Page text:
Wenger made me dump Arsenal for Chelsea, says Mgbolu | Independent Newspapers Limited
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Wenger made me dump Arsenal for Chelsea, says Mgbolu

Posted: Apr 4, 2015 at 6:12 am   /   by   /   comments (0)

Former Nigeria Football Association (NFA) image maker, Austin Mgbolu, would have been a fan of Arsenal football club today but jumped ship  owing to what he referred to as maltreatment of players from Africa by the North London club managers.



The man journalists usually prefer to call ‘booster’, for his resourcefulness and generosity during football matches said he had to switch to Chelsea Football Club because of the club’s liberality on players recruitment and welfare.

“Blues is the colour, Chelsea is the club, Chelsea, the best of the very best,” he said.

On how he became a Chelsea fan and for how long, he said, “I became a fan long ago. The decision was sequel to Arsene Wenger’s decision to lay off Kanu Nwankwo from the club despite protestation from most fans of Arsenal then. We saw that decision as being racially inclined. Hence I embraced more accommodating Chelsea.

“Chelsea is a lot more liberal when it comes to accommodating African players unlike others that have same attitude. One, the issue was the non-inclusion of Africa players or are there other considerations.”

He wondered how a club would sign-on players based on colour and countries they come from without recourse to talents and ability to play the game effectively and concluded that Chelsea met his terms and he hooked up.

“Majorly, their attitude then towards African players’ majority of whom were off loaded in a manner that send the wrong signal. Moreover, Chelsea met my needs then in terms of performance and sign-on of players. I feel so much at home with the club.”

On how Chelsea is perceived by other fans as trouble makers and result seekers, he said: “All those assertions are borne out of envy. Yes, results make the difference in competitive events unlike our opponents whose preoccupation is on money, money and nothing more. No doubt, the club appeals to wide base spectrum made up of major mix of the high and the low. It is eternally wrong to dub the club as that of talakawas (the poor). It only shows its appeal. Our opponent my see it differently because they lack such support.”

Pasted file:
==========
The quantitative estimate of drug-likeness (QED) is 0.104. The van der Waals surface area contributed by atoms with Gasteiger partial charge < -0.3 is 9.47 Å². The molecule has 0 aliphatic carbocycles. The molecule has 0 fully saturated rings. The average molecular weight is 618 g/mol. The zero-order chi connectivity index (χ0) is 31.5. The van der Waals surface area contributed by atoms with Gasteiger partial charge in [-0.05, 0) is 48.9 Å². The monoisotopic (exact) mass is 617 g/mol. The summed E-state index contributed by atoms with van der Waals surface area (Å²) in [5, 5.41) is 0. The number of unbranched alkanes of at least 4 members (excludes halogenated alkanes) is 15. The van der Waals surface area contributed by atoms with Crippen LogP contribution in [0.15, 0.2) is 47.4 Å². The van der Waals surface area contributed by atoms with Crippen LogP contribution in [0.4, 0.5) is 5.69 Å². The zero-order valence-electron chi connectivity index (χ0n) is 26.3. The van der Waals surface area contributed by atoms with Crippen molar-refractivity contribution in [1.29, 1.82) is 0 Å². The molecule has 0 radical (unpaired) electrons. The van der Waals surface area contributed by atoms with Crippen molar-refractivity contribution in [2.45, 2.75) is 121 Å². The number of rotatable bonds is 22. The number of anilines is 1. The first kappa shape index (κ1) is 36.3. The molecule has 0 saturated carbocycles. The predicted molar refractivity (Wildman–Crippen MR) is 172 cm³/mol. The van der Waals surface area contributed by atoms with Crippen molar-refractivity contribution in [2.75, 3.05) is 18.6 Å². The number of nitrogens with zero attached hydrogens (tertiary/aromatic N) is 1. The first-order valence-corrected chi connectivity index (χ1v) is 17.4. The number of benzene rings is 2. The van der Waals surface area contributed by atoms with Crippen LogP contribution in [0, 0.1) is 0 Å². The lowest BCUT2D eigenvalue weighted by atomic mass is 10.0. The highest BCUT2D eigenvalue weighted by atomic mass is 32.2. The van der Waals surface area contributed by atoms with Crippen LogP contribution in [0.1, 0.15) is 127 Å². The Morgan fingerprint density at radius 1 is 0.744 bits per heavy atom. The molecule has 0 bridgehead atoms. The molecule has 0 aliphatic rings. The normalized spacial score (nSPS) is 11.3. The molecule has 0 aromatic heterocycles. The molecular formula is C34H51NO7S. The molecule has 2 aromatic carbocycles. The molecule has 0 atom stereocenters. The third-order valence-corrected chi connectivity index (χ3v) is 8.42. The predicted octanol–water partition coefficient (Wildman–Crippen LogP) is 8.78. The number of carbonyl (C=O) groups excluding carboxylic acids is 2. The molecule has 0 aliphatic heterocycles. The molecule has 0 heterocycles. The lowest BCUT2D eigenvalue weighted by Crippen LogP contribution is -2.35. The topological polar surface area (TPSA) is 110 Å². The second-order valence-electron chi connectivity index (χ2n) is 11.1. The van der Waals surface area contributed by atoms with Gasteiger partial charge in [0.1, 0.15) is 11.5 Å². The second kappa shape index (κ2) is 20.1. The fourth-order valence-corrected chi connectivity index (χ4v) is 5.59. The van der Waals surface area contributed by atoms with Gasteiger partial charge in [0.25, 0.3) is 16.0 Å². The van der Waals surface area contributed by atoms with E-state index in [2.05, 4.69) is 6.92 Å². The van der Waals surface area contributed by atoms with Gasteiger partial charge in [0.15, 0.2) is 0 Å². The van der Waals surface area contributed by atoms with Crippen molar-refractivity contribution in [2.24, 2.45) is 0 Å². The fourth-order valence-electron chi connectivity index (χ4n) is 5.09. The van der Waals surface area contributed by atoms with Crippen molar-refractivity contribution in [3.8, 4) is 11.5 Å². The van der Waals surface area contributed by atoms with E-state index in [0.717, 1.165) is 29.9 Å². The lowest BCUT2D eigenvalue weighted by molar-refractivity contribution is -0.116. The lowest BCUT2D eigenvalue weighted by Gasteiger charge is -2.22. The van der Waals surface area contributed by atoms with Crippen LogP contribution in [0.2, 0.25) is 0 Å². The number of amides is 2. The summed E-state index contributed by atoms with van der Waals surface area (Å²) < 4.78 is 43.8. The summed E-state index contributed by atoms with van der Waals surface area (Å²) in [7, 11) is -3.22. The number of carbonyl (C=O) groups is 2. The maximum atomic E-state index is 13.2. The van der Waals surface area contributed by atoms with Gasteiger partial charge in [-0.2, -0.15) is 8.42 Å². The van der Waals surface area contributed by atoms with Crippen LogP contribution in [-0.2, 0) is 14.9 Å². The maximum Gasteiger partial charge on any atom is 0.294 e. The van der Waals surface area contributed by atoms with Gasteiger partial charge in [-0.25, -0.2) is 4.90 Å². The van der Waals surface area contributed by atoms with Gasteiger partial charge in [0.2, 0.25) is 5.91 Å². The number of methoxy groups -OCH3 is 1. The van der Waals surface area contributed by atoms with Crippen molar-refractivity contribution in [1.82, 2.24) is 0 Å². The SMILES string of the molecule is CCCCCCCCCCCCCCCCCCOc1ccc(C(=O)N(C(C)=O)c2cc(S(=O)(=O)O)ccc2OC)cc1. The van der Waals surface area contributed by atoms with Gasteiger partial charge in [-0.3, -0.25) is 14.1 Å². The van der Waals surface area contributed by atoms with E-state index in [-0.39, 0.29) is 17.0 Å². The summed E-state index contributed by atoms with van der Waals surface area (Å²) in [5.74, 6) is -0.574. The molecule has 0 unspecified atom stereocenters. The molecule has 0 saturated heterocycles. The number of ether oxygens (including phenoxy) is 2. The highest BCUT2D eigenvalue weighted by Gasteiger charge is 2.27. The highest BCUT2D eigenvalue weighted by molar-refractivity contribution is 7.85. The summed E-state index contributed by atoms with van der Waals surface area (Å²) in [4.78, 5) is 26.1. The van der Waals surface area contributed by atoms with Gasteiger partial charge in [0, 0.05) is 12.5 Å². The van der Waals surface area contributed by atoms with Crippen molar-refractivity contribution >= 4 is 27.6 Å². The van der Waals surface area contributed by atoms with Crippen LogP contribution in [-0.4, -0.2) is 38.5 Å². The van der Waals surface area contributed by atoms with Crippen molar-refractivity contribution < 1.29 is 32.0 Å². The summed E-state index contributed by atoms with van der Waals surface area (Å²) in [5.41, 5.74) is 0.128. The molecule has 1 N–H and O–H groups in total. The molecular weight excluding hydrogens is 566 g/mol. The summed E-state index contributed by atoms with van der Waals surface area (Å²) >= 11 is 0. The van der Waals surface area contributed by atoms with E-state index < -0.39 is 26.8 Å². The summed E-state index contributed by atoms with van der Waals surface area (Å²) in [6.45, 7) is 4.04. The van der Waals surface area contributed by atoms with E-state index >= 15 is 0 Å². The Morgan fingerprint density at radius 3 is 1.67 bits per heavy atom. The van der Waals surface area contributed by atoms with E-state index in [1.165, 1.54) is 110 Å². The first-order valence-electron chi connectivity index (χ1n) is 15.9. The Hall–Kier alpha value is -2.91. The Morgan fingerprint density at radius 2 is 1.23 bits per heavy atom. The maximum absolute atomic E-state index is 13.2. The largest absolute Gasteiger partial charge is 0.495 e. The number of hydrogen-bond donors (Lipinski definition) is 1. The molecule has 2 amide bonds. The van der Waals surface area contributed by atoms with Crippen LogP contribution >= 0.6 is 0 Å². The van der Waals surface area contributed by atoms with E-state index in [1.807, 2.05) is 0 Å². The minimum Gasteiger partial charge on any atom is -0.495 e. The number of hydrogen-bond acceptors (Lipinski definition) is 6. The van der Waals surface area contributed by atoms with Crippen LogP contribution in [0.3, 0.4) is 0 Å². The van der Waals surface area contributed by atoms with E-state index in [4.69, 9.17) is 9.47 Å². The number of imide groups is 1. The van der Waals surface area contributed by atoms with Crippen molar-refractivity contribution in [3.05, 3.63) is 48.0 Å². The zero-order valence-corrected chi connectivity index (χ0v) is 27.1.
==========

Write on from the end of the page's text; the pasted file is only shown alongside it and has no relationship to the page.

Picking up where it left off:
On the attitude of friends who are Arsenal fans fond of cajoling others when their teams are not doing too well in the league, he responded thus: “Harry my friend is a pain in the neck. He wants me to join them because to him, Chelsea is a team of agberos (street urchins)’ and truck pushers. I love the masses and by extension the blues.”

On the memorable Chelsea match that had remained indelible as a fan. “I cannot pinpoint any specific match as memorable because I’m thrilled whenever they are playing. My major interest whenever they are playing is to analyse their formation and tactical approach to their game. Moreover, the coaches (Jose Mourinho) theatrics is something that I enjoy always. He makes the difference always.”

On the evening of  March 10 1905 in an upstairs room at the Rising Sun pub, Chelsea FC was formed. Among the founding directors were millionaire owner, Henry Augustus ‘Gus’ Mears, his brother, Joseph, their brother-in-law, Henry Boyer, publican, Alfred Janes and his nephew, Edwin, who ran the Rising Sun.

The club, the brainchild of another founder, Frederick Parker,  started from scratch to fill Gus Mears’s ambitious stadium, being built across the road at Stamford Bridge by the famous architect, Archibald Leitch. Scotland international, Jacky Robertson, was engaged as the fledgling club’s player-manager. In collaboration with Parker, who also engineered Chelsea’s admission to Football League Division Two, Robertson constructed a squad including larger-than-life Willie Foulke; the club hired football’s first ball boys to emphasise the 23 stone goalkeeper’s presence.

The huge new arena debuted with a 4-0 friendly win against Liverpool in September 1905, supported by London’s first four-page match day football programme, which cleverly fed the metropolis’s growing hunger for the professional game. Success came spectacularly fast, the table-top clash with Manchester United on Good Friday 1906 attracted a staggering attendance of 67,000. Promotion to the first division was achieved in 1907 and over the ensuing campaign the newly nicknamed ‘Pensioners’ attracted the biggest crowds ever known in Britain. The most popular entertainer of the day, George Robey, even signed up as a player.

For the first few seasons the players wore Eton Blue, the horse racing colours of club President Lord Cadogan, a much lighter hue than the shirts of today. Other aspects are more enduring: the first top-flight London derby, a 2-1 Chelsea win against Arsenal, was contested on 9 November 1907. A similar outcome settled the first ever encounter with Tottenham Hotspur on December 18 1909.